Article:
I intend to use this (in the beginning not so) nice dingy to attach serial ports over USB to a Virtual Machine running W2KSP4 on my Opensuse Linux notebook. Yep, you guessed right, many things in my collection have serial ports for communication and data exchange.
The plugs just have arrived by mail from Singapore (the shop claimed to be in HK), I had bought them on ebay (searching for
USB 2 serial wordlwide and sorted by increasing price & shipping, and they were not really expensive (2.3 Euros incl. shipping and a USB extension cable. Meanwhile, I found a similar adapter *with* driver CD for even 1.69, shipping included, from Mainland China. Strangely, this is much cheaper than buying from a German source, but when buying from a +- local dealer, maybe you won’t run into challenges like this one, at least, it will be easier for you to catch someone whom you may rip off the head in this case). For a windows driver, there was a link on the seller’s page, it pointed to the 1.5M file dx0038.rar, stored on box.net, a filehoster. I ran the setup, plugged the adapter into a USB slot and: Nope! Of course, nothing worked (if it had, you wouldn’t be able to read it here :).
So far the story. Here is the solution (that’s what you’re here for, probably).
In Linux, the
lsusb command showed the device ID:
1a86:7523 Unknown HL-340 USB-Serial adapter
Googling for it (it was something like:
1a86:7523 HL-340 USB-Serial), I found this driver archive:
http://www.winchiphead.com/download/index.htm, you’ll find some technical schematics that explain how such a converter works. They are in chinese, but the schematics are with western characters and mostly self-explanatory. Winchiphead manufactures one of the chips inside the green dingy, not the adapter itself.
In this archive, there is folder
DRIVER. There you’ll find the file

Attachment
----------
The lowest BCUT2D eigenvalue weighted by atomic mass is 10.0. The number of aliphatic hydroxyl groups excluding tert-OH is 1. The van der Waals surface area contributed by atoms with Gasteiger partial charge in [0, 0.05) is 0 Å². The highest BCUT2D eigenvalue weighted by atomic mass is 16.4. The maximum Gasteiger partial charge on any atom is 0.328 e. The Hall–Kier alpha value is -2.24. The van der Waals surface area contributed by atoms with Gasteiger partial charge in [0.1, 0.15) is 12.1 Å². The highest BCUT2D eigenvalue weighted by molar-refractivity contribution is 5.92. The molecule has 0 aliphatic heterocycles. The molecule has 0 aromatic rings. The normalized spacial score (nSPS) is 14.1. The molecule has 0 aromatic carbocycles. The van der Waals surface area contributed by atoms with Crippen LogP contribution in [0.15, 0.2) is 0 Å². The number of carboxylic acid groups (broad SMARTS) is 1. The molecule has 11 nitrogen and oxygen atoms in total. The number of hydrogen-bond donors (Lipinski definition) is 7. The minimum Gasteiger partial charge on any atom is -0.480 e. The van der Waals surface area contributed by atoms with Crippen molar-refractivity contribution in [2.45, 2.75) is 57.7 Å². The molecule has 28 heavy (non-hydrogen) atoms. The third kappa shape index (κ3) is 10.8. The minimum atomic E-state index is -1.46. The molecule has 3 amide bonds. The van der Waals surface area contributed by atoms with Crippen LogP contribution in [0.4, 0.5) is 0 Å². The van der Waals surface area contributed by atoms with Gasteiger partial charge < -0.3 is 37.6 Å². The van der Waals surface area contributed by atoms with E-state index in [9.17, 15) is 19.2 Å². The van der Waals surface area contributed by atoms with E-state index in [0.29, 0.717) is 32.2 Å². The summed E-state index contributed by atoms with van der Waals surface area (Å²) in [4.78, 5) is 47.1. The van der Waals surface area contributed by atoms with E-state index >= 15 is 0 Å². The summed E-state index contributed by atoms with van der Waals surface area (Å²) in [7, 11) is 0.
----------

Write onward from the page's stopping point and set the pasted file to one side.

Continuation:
CH341SER.INF and some
*.SYS files. When Windows asks you for the driver, you need to point it to this
INF file. On said notbook, I could install 3 of these converters in parallel. Windows enumerated them as
COM5. According to the schematics in the docs, there seems not much difference between the
340 and the
341 flavor. There is another directory in the package labelled
INSTALL. There is an executable that seems to be a tool to access serial ports. But it is in chinese; you’ll need a chinese windows in order display the menues and characters correctly. And, of course, you need to be able to read chinese!
During my research, I came over some other sources, too, but they did not work with this converter. I had a look into the file and found the note
for Windows 98/Me/2000/XP/Server2003/Vista/64bit XP/64bit Vista. So, it might work there, too. Good luck and have fun!
What might be the reason for this? I suppose, there are various chips in these adapters, requiring different drivers.
With Linux, there seem to be less problems: My Linux host (OpenSuse 11.1, Kernel 188.8.131.52-0.2-default) recognizes the adapter immediately and mounts it as /dev/ttyUSB0. A second one appears as /dev/ttyUSB1. More on this topic may be found there.